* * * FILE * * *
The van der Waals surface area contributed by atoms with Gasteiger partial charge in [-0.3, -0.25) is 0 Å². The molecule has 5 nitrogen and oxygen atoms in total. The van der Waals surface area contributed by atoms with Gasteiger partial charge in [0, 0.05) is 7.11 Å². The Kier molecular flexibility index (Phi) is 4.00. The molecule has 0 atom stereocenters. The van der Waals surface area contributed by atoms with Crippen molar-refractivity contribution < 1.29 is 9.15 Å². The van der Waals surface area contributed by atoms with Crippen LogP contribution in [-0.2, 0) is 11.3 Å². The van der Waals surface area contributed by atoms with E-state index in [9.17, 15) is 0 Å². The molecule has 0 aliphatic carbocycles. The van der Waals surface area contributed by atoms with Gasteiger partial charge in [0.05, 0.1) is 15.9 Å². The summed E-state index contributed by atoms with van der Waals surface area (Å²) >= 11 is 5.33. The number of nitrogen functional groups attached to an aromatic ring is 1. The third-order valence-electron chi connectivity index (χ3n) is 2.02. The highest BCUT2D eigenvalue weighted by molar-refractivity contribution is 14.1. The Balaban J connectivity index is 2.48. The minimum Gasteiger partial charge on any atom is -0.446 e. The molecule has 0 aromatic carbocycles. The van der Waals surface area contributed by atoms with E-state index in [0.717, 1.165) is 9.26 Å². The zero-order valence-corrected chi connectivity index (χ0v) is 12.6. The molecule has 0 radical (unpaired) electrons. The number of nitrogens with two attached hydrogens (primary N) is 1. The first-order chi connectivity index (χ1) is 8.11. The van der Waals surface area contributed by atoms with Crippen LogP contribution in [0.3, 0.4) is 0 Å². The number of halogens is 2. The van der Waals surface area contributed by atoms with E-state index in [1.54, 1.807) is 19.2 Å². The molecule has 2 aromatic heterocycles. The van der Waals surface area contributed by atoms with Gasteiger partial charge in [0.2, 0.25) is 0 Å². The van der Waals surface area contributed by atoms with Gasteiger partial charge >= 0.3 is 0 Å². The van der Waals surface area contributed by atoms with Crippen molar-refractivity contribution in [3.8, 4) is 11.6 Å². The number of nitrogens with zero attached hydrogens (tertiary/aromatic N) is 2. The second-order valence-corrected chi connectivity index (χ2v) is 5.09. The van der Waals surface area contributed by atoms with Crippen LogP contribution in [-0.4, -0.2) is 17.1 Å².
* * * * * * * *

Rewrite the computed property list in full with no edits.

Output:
The van der Waals surface area contributed by atoms with Gasteiger partial charge in [-0.3, -0.25) is 0 Å². The molecule has 5 nitrogen and oxygen atoms in total. The van der Waals surface area contributed by atoms with Gasteiger partial charge in [0, 0.05) is 7.11 Å². The Kier molecular flexibility index (Phi) is 4.00. The molecule has 0 atom stereocenters. The van der Waals surface area contributed by atoms with Crippen molar-refractivity contribution < 1.29 is 9.15 Å². The van der Waals surface area contributed by atoms with Crippen LogP contribution in [-0.2, 0) is 11.3 Å². The van der Waals surface area contributed by atoms with E-state index in [9.17, 15) is 0 Å². The molecule has 0 aliphatic carbocycles. The van der Waals surface area contributed by atoms with Gasteiger partial charge in [0.05, 0.1) is 15.9 Å². The summed E-state index contributed by atoms with van der Waals surface area (Å²) >= 11 is 5.33. The number of nitrogen functional groups attached to an aromatic ring is 1. The third-order valence-electron chi connectivity index (χ3n) is 2.02. The highest BCUT2D eigenvalue weighted by molar-refractivity contribution is 14.1. The Balaban J connectivity index is 2.48. The minimum Gasteiger partial charge on any atom is -0.446 e. The molecule has 0 aromatic carbocycles. The van der Waals surface area contributed by atoms with E-state index in [0.717, 1.165) is 9.26 Å². The zero-order valence-corrected chi connectivity index (χ0v) is 12.6. The molecule has 0 radical (unpaired) electrons. The number of nitrogens with two attached hydrogens (primary N) is 1. The first-order chi connectivity index (χ1) is 8.11. The van der Waals surface area contributed by atoms with Crippen LogP contribution in [0.3, 0.4) is 0 Å². The number of halogens is 2. The van der Waals surface area contributed by atoms with E-state index in [1.54, 1.807) is 19.2 Å². The molecule has 2 aromatic heterocycles. The van der Waals surface area contributed by atoms with Gasteiger partial charge in [0.2, 0.25) is 0 Å². The van der Waals surface area contributed by atoms with Gasteiger partial charge >= 0.3 is 0 Å². The van der Waals surface area contributed by atoms with Crippen molar-refractivity contribution in [3.8, 4) is 11.6 Å². The number of nitrogens with zero attached hydrogens (tertiary/aromatic N) is 2. The second-order valence-corrected chi connectivity index (χ2v) is 5.09. The van der Waals surface area contributed by atoms with Crippen LogP contribution in [-0.4, -0.2) is 17.1 Å².